Bishops, Theologians and the Hermeneutical Helix
This guest blog comes from Msgr. Steven C. Boguslawski, O.P., the president of The Pontifical Faculty of Theology of the Immaculate Conception, Dominican House of Studies, Washington, D.C.:
I am grateful for the clarity of Cardinal Donald W. Wuerl’s analysis of the role of bishops and theologians in the crucial task of the new evangelization (“The Noble Enterprise,” 2/4).It contextualizes their respective urgent tasks within the larger context of (re)evangelization of cultures and peoples as the church’s primary mission: to make Jesus Christ known.
As I pondered Proposition 30 from the recently concluded Synod of Bishops, No. 39 of the International Theological Commission’s “Theology Today: Perspectives, Principles and Criteria” (Origins, 2012), The Teaching Ministry of the Diocesan Bishop(USCCB, 1992), and “Magisterium and the Faithful,” by Richard Gaillardetz (Am. 9/24/2012)—which His Eminence succinctly and accurately represents, no minor feat in so few words—I recognized that the seeming impasse expressed by some professional theologians in the academy might be overcome by a constructive hermeneutical proposal. I was deeply impressed by Cardinal Wuerl’s assertion that the theologian’s vocation “is not simply…catechetical…; it is precisely their vocation to deepen our understanding of the church’s faith that renders their work especially needful of robust accountability” measured by the received faith of the church in tandem with “the authoritative teaching of those to whom Christ has entrusted the care of the flock.”
In response, I offer an interpretive image grounded in Cardinal Wuerl’s assertions concerning the vital interplay among the theologian’s vocation, the received faith and the magisterium: the “hermeneutical helix.” This helix admits of multiple strands, representing the interplay of textual analysis (Scripture and Tradition), philosophical and theological reflection (systematic or thematic) and the indispensable doctrinal teachings of the magisterium that determine the “boundaries of the authentic faith.” In this hermeneutical helix, there are multiple points of intersection among the strands (some simultaneous) as it continues to Infinity.
The synthetic understanding that the theologian seeks in the “hermeneutical helix” admits of objective norms, as well as speculative, practical and experiential components. St. Thomas Aquinas taught that the methodology of any “science”—whether specifically philosophical, historical critical, etc.—is subalternated to the integrity of sacra doctrina(ST 1a.1.1). For Cardinal Thomas de Vio Cajetan, the Renaissance Thomist commentator, sacra doctrinarepresents something quite comprehensive, namely all knowledge taught us by God’s grace. Theology remains a single science—enjoying a single formal light, to use Cardinal Cajetan’s expression.
In sum, our being taught by God is prior to the establishment of distinct theological disciplines or crafts. To state the matter succinctly and perhaps in an overly simplistic way: In the case of historical critical analysis, for example, the method arrives first at what the text states; not however, necessarily what it means. A biblical theologian might take up the next task, answering the question: How is this specific discourse (logos) about God (theos) revelatory and saving? The systematician might next pose the question: How is this particular text coherent with the whole of the sacra doctrina, including Tradition and subsequent magisterial teaching? But, still, all such approaches do not yet guarantee the subjective appropriation by the individual of the Truth revealed, that is, its significance pro me. All the while, the exercise of the magisterium engages and judges such “scientific expositions” to be (or not be) in conformity with the church’s faith and to temper the subjectivist threat to privatize the meaning of the authoritative text(s) whereby the outworking of faith is hindered or precluded. Without this essential magisterial strand of the helix, the text(s) or derivative theology might be rendered a “dead word.” The “dynamic vision” of theology demands direct attention to the text, to be sure, but especially direct attention to the realities themselves, which the text—especially Sacred Scripture—reveals by the guidance of the Holy Spirit. That is why faith is not “an impediment to objective and fruitful theological work, but rather its prerequisite,” as Cardinal Wuerl writes. The hermeneutical sketch presented here is not a pre-critical retrenchment, because faith is a legitimate mode of knowing and the array of subalternated sciences must be employed in pursuit of the sacra doctrina. The practitioner who is an unbeliever (or who excludes the role of faith a priori) would be better described as a historian of or commentator on religious studies rather than a theologian. By contrast, vibrant collaborators with the bishops, “to be agents of the new evangelization,” writes Cardinal Wuerl, “must first perceive themselves as such, as important cooperators in the work of the church, as credible and convicted believers.”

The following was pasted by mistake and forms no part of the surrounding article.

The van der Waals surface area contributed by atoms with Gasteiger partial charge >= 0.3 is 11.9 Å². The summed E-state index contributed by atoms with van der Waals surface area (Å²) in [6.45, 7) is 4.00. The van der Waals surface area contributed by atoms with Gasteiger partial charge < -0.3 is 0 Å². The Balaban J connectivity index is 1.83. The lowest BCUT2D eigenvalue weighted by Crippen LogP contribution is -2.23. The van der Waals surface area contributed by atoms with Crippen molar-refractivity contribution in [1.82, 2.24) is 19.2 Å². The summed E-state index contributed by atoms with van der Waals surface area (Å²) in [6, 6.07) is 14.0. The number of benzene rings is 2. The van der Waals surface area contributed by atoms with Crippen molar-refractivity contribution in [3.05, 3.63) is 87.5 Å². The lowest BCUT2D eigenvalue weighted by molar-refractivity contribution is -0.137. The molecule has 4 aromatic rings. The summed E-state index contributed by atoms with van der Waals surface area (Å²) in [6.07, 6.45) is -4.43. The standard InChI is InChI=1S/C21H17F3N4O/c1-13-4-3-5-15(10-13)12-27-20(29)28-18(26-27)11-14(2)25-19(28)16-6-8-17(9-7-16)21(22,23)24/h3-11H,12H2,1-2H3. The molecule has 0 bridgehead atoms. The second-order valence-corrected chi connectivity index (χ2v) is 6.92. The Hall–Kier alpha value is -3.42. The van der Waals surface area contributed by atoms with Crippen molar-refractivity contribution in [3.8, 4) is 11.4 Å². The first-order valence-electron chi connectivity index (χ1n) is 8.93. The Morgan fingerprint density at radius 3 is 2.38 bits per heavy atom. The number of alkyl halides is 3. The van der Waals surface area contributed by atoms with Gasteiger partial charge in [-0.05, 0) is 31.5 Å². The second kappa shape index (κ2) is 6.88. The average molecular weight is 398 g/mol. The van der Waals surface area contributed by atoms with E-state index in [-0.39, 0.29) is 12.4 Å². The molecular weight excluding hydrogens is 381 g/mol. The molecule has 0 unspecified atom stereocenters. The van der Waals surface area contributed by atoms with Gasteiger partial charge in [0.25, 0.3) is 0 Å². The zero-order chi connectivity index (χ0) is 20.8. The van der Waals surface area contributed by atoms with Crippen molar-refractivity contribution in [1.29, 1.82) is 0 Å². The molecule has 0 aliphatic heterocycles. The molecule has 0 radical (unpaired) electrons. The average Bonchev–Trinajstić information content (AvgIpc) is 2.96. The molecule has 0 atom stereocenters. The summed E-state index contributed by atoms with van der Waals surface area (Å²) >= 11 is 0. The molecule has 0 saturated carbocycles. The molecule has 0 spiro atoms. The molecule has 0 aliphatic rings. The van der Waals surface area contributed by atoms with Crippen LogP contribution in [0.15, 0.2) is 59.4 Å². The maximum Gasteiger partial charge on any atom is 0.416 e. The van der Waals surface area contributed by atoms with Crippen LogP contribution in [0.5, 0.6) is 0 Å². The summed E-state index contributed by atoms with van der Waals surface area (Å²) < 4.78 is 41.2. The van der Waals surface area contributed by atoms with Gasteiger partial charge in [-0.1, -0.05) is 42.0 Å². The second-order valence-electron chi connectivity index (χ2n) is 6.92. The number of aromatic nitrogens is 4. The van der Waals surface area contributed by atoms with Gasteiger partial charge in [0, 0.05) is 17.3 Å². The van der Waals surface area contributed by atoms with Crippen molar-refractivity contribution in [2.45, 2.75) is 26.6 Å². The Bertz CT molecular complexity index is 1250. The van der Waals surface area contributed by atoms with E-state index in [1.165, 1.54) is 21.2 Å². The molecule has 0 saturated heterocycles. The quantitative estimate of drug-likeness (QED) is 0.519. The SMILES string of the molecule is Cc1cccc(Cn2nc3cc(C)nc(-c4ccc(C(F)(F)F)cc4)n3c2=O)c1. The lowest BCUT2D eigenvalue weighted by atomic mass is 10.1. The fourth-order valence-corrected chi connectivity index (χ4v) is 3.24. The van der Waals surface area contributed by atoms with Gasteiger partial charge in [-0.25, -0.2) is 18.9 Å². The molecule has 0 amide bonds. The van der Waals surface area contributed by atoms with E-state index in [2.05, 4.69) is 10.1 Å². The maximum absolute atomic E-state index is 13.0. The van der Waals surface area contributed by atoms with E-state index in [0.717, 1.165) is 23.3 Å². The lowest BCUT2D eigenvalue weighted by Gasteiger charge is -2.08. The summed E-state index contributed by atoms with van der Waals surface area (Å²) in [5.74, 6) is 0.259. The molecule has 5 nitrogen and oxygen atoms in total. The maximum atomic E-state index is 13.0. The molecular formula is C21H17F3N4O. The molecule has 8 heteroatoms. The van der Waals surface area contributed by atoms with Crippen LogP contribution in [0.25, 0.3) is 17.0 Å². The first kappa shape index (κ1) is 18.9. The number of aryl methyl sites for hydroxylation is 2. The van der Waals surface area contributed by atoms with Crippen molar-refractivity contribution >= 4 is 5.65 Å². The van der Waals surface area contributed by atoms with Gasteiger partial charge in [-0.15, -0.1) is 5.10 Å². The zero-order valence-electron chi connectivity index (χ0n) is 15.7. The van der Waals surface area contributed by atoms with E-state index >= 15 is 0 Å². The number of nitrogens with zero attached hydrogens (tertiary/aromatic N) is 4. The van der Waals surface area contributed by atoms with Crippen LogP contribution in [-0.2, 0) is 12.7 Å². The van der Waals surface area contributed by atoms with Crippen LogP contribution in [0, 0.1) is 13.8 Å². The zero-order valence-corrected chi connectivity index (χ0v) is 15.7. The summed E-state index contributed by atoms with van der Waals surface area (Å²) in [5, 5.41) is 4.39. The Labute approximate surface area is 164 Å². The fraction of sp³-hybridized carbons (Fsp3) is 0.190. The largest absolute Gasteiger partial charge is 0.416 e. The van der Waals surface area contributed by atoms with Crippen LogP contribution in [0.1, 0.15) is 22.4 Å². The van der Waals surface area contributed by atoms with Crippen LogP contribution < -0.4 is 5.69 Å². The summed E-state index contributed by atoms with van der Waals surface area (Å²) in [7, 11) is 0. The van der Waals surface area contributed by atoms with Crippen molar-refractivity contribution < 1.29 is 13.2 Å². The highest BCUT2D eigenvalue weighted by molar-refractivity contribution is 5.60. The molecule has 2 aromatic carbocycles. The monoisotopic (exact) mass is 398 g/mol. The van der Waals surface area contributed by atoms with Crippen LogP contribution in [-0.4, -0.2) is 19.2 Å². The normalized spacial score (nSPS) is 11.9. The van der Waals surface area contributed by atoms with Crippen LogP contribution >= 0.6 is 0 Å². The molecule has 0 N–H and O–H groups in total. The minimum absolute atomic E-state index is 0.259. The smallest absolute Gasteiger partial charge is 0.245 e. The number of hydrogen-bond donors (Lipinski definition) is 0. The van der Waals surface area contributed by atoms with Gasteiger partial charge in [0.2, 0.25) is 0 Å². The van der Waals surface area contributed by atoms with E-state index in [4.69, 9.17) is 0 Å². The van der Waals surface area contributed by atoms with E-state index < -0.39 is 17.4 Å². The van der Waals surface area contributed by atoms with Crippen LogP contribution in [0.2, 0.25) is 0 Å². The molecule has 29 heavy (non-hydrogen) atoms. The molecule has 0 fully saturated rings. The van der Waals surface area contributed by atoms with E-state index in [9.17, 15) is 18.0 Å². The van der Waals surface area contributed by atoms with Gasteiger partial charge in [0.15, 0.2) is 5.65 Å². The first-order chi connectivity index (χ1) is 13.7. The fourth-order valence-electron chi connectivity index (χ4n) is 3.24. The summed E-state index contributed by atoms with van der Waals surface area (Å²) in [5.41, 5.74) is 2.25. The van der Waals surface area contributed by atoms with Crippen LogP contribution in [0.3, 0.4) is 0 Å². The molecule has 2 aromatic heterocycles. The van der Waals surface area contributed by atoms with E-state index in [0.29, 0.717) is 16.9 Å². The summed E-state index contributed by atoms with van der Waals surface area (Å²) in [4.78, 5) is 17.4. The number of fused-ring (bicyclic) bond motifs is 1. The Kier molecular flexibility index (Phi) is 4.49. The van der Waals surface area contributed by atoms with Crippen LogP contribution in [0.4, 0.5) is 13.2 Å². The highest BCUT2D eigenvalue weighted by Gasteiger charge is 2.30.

The methodological approach as a “hermeneutical helix” is both simple and ambitious. It might serve as a provisional “working model” that requires the mutual collaboration of theologians and bishops without compromising the theologian’s quest for a deeper understanding of the faith in a contemporary context, nor the exercise of the church’s teaching office that provides “sure guidance on the way to eternal life with Christ” as well as “judgments…determinative of good theology” arising “within the context of a clearly cohesive community of faith,” as Cardinal Wuerl writes. Otherwise, how shall we effectively re-propose the Gospel of Jesus Christ in our day?